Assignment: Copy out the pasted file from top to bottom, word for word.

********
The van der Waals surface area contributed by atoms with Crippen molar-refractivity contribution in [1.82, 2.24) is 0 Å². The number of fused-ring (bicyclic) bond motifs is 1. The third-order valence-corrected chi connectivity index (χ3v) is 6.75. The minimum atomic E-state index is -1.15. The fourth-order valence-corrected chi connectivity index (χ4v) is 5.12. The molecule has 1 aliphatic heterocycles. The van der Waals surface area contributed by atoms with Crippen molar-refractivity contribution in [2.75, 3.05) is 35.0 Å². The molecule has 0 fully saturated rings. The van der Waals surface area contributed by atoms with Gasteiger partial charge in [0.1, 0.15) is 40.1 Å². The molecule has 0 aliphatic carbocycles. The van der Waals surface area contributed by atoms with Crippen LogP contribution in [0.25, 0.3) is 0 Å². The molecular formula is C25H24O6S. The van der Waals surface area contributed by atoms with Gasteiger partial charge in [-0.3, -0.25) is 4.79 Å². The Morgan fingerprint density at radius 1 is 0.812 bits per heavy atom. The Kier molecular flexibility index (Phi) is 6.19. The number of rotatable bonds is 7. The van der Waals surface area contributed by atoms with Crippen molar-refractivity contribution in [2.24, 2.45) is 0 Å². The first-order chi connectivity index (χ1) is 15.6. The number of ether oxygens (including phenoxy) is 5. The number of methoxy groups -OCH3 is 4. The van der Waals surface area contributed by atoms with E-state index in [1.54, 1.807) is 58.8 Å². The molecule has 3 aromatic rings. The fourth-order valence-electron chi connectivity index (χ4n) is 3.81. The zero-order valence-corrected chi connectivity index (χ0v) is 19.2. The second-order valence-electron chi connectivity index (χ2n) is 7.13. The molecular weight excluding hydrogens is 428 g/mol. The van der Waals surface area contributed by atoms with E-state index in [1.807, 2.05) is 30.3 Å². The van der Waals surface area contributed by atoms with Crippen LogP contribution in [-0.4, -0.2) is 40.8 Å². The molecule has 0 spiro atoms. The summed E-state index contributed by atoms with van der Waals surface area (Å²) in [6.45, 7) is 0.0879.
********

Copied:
The van der Waals surface area contributed by atoms with Crippen molar-refractivity contribution in [1.82, 2.24) is 0 Å². The number of fused-ring (bicyclic) bond motifs is 1. The third-order valence-corrected chi connectivity index (χ3v) is 6.75. The minimum atomic E-state index is -1.15. The fourth-order valence-corrected chi connectivity index (χ4v) is 5.12. The molecule has 1 aliphatic heterocycles. The van der Waals surface area contributed by atoms with Crippen molar-refractivity contribution in [2.75, 3.05) is 35.0 Å². The molecule has 0 fully saturated rings. The van der Waals surface area contributed by atoms with Gasteiger partial charge in [0.1, 0.15) is 40.1 Å². The molecule has 0 aliphatic carbocycles. The van der Waals surface area contributed by atoms with Crippen LogP contribution in [0.25, 0.3) is 0 Å². The molecular formula is C25H24O6S. The van der Waals surface area contributed by atoms with Gasteiger partial charge in [-0.3, -0.25) is 4.79 Å². The Morgan fingerprint density at radius 1 is 0.812 bits per heavy atom. The Kier molecular flexibility index (Phi) is 6.19. The number of rotatable bonds is 7. The van der Waals surface area contributed by atoms with Crippen molar-refractivity contribution in [2.24, 2.45) is 0 Å². The first-order chi connectivity index (χ1) is 15.6. The number of ether oxygens (including phenoxy) is 5. The number of methoxy groups -OCH3 is 4. The van der Waals surface area contributed by atoms with E-state index in [1.54, 1.807) is 58.8 Å². The molecule has 3 aromatic rings. The fourth-order valence-electron chi connectivity index (χ4n) is 3.81. The zero-order valence-corrected chi connectivity index (χ0v) is 19.2. The second-order valence-electron chi connectivity index (χ2n) is 7.13. The molecular weight excluding hydrogens is 428 g/mol. The van der Waals surface area contributed by atoms with E-state index in [1.807, 2.05) is 30.3 Å². The van der Waals surface area contributed by atoms with Crippen LogP contribution in [-0.4, -0.2) is 40.8 Å². The molecule has 0 spiro atoms. The summed E-state index contributed by atoms with van der Waals surface area (Å²) in [6.45, 7) is 0.0879.